The enzyme of the present invention may be a naturally purified product, or a product of chemical synthetic procedures, or produced by recombinant techniques from a prokaryotic or eukaryotic host (for example, by bacterial, yeast, higher plant, insect and mammalian cells in culture). Depending upon the host employed in a recombinant production procedure, the enzymes of the present invention may be glycosylated or may be non-glycosylated. Enzymes of the invention may or may not also include an initial methionine amino acid residue.
The polynucleotide of this invention was recovered from a genomic gene library from Thermococcus alcaliphilus AEDII12RA. The gene library was generated in the λZAP2 cloning vector (Stratagene). Mass excisions were performed on these libraries to generate libraries in the pBluescript phagemid. Libraries were generated and excisions were performed according to the protocols/methods hereinafter described.
Colonies containing pBluescript® plasmids with random inserts from the organism Thermococcus alcaliphilus AEDII12RA were obtained from an original λZAP2 genomic library generated according to the manufacturer's (Stratagene) protocol. The clones were then excised from λZAP2 from pBluescript®. The clones were excised to pBluescript® according to the method of Hay and Short. (Hay, B. and Short, J. Strategies, 1992, 5:16.) The resulting colonies were picked with sterile toothpicks and used to singly inoculate each of the wells of 96-well microtiter plates. The wells contained 250 μl of LB media with 100 μg/ml methicillin, and 10% v/v glycerol (LB Amp/Meth, glycerol). The cells were grown overnight at 37° C. without shaking. This constituted generation of the “Source GeneBank”; each well of the Source GeneBank® thus contained a stock culture of E. coli cells, each of which contained pBluescript® plasmid with a unique DNA insert.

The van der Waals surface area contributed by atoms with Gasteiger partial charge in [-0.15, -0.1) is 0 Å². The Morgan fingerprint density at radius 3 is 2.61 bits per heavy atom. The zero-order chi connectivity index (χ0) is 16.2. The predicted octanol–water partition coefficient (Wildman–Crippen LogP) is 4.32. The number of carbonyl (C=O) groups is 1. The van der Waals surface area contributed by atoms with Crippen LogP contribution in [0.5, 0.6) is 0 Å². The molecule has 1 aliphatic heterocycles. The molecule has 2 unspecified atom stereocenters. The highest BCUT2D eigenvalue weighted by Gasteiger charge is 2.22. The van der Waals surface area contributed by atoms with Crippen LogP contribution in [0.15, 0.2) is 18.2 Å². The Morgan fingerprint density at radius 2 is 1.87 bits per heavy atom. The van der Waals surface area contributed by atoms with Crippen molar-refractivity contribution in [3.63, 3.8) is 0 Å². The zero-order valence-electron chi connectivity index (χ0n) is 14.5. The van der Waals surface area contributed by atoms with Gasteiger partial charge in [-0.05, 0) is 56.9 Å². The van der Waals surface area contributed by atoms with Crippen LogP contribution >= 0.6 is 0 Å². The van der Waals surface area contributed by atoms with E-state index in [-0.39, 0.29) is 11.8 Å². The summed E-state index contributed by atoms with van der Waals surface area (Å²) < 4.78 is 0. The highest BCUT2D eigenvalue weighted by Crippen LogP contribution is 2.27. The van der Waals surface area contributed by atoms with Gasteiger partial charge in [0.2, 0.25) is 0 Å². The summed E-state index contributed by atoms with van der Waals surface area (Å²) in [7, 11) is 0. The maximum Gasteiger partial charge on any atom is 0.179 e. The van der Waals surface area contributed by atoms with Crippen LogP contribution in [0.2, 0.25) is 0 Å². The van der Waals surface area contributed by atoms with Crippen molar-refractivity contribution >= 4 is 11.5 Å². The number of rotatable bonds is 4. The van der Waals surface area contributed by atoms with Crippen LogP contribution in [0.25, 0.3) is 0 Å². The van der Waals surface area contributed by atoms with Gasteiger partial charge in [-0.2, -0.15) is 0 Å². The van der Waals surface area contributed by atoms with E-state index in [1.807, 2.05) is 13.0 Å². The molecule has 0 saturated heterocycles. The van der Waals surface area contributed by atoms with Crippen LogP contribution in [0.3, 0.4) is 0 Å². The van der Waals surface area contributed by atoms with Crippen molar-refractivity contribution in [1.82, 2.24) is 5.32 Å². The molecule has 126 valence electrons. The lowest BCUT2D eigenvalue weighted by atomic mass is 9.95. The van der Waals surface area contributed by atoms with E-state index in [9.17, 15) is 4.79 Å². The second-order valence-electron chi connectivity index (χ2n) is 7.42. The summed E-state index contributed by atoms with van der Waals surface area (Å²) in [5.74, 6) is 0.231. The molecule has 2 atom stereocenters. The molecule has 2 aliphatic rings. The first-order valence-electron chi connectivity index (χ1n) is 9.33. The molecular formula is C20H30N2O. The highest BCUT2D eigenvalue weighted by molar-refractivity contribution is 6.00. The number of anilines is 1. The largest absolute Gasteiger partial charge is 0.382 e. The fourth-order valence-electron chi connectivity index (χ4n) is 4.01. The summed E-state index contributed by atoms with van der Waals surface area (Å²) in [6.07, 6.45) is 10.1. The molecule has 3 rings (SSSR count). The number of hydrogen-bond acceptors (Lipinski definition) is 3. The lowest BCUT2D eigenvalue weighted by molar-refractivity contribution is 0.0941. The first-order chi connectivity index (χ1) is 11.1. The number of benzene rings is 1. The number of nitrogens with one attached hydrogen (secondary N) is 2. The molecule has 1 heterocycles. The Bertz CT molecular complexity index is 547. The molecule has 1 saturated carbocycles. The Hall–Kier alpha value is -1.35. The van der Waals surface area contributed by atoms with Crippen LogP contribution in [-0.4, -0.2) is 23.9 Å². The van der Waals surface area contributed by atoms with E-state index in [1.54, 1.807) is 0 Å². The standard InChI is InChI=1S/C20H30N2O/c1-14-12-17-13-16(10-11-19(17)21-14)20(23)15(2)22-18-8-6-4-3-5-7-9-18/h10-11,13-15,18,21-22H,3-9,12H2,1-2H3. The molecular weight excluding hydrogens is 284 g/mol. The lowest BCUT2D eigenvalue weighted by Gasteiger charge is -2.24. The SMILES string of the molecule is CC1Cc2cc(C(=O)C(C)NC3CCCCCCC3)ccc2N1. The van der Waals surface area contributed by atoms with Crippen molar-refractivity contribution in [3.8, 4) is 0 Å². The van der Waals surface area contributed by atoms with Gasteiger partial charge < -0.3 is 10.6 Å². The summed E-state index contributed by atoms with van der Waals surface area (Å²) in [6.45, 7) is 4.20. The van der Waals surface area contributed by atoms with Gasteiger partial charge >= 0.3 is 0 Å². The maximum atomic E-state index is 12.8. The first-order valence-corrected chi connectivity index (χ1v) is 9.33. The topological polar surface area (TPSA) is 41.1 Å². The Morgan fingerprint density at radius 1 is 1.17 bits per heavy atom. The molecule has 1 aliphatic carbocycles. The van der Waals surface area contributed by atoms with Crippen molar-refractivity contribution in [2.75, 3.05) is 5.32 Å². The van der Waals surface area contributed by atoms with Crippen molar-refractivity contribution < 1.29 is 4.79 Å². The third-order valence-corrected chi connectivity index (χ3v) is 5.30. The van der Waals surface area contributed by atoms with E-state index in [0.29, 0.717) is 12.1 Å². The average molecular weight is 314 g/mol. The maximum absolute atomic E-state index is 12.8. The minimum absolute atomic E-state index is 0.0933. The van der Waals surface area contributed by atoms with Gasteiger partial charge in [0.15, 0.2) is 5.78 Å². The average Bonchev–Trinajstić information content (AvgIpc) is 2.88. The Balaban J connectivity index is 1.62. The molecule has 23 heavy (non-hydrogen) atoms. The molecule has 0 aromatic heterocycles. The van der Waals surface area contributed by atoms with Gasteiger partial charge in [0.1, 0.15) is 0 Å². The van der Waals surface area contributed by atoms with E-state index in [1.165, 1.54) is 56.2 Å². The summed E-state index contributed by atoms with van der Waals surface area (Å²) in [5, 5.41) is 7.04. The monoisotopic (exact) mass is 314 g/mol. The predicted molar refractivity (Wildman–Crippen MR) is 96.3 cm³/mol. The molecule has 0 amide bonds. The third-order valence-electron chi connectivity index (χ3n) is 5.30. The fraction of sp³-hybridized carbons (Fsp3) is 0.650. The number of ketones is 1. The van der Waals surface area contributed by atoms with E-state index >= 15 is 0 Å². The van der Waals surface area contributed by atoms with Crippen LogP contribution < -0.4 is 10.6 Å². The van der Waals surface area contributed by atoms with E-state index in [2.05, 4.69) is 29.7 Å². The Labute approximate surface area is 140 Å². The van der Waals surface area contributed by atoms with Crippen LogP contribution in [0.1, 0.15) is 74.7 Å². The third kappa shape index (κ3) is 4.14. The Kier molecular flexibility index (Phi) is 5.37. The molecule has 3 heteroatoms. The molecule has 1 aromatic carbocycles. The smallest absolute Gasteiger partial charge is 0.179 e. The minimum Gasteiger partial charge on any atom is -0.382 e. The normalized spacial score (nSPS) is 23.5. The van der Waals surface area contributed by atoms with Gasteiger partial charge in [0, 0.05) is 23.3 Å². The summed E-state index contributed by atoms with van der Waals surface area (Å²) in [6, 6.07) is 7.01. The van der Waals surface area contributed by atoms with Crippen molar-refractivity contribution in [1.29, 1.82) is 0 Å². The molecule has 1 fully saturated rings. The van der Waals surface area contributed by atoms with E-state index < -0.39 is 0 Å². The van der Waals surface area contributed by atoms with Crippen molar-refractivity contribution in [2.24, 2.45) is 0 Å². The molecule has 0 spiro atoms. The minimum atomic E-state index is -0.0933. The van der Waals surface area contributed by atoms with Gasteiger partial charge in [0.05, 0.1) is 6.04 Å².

The plates of the Source GeneBank were used to multiply inoculate a single plate (the “Condensed Plate”) containing in each well 200 υl of LB Amp/Meth, glycerol. This step was performed using the High Density Replicating Tool (HDRT) of the Beckman Biomek with a 1% bleach, water, isopropanol, air-dry sterilization cycle in between each inoculation. Each well of the Condensed Plate thus contained 10 to 12 different pBluescript® clones from each of the source library plates. The Condensed Plate was grown for 16 h at 37° C. and then used to inoculate two while 96-well Polyfiltronics microtiter daughter plates containing in each well 250 ul of LP Amp/Meth (without glycerol). The original condensed plate was put in storage—80C. The two condensed daughter plates were incubated at 37C for 18 h.